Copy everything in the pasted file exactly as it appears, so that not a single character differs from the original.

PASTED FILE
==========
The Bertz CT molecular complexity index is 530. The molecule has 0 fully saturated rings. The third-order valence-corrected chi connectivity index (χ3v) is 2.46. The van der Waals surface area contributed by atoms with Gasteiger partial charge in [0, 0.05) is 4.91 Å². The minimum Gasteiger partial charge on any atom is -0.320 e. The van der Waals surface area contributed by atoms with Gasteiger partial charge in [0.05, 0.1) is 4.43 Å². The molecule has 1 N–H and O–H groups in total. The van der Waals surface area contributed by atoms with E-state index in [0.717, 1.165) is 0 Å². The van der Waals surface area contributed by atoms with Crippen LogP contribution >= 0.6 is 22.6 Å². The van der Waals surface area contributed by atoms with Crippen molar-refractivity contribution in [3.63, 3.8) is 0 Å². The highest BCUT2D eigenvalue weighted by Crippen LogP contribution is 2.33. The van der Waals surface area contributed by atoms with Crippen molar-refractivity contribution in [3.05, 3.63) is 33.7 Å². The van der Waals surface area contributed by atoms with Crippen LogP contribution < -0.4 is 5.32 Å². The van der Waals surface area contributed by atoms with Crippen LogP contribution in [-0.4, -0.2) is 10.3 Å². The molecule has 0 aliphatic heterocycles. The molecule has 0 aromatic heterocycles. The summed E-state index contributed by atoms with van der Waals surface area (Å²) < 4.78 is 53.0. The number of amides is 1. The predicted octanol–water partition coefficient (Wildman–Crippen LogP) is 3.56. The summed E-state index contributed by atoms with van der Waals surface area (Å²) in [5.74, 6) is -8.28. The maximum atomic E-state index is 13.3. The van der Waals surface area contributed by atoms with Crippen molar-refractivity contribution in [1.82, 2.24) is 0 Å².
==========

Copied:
The Bertz CT molecular complexity index is 530. The molecule has 0 fully saturated rings. The third-order valence-corrected chi connectivity index (χ3v) is 2.46. The van der Waals surface area contributed by atoms with Gasteiger partial charge in [0, 0.05) is 4.91 Å². The minimum Gasteiger partial charge on any atom is -0.320 e. The van der Waals surface area contributed by atoms with Gasteiger partial charge in [0.05, 0.1) is 4.43 Å². The molecule has 1 N–H and O–H groups in total. The van der Waals surface area contributed by atoms with E-state index in [0.717, 1.165) is 0 Å². The van der Waals surface area contributed by atoms with Crippen LogP contribution >= 0.6 is 22.6 Å². The van der Waals surface area contributed by atoms with Crippen molar-refractivity contribution in [3.63, 3.8) is 0 Å². The highest BCUT2D eigenvalue weighted by Crippen LogP contribution is 2.33. The van der Waals surface area contributed by atoms with Crippen molar-refractivity contribution in [3.05, 3.63) is 33.7 Å². The van der Waals surface area contributed by atoms with Crippen LogP contribution < -0.4 is 5.32 Å². The van der Waals surface area contributed by atoms with Crippen LogP contribution in [-0.4, -0.2) is 10.3 Å². The molecule has 0 aliphatic heterocycles. The molecule has 0 aromatic heterocycles. The summed E-state index contributed by atoms with van der Waals surface area (Å²) < 4.78 is 53.0. The number of amides is 1. The predicted octanol–water partition coefficient (Wildman–Crippen LogP) is 3.56. The summed E-state index contributed by atoms with van der Waals surface area (Å²) in [5.74, 6) is -8.28. The maximum atomic E-state index is 13.3. The van der Waals surface area contributed by atoms with Crippen molar-refractivity contribution in [1.82, 2.24) is 0 Å².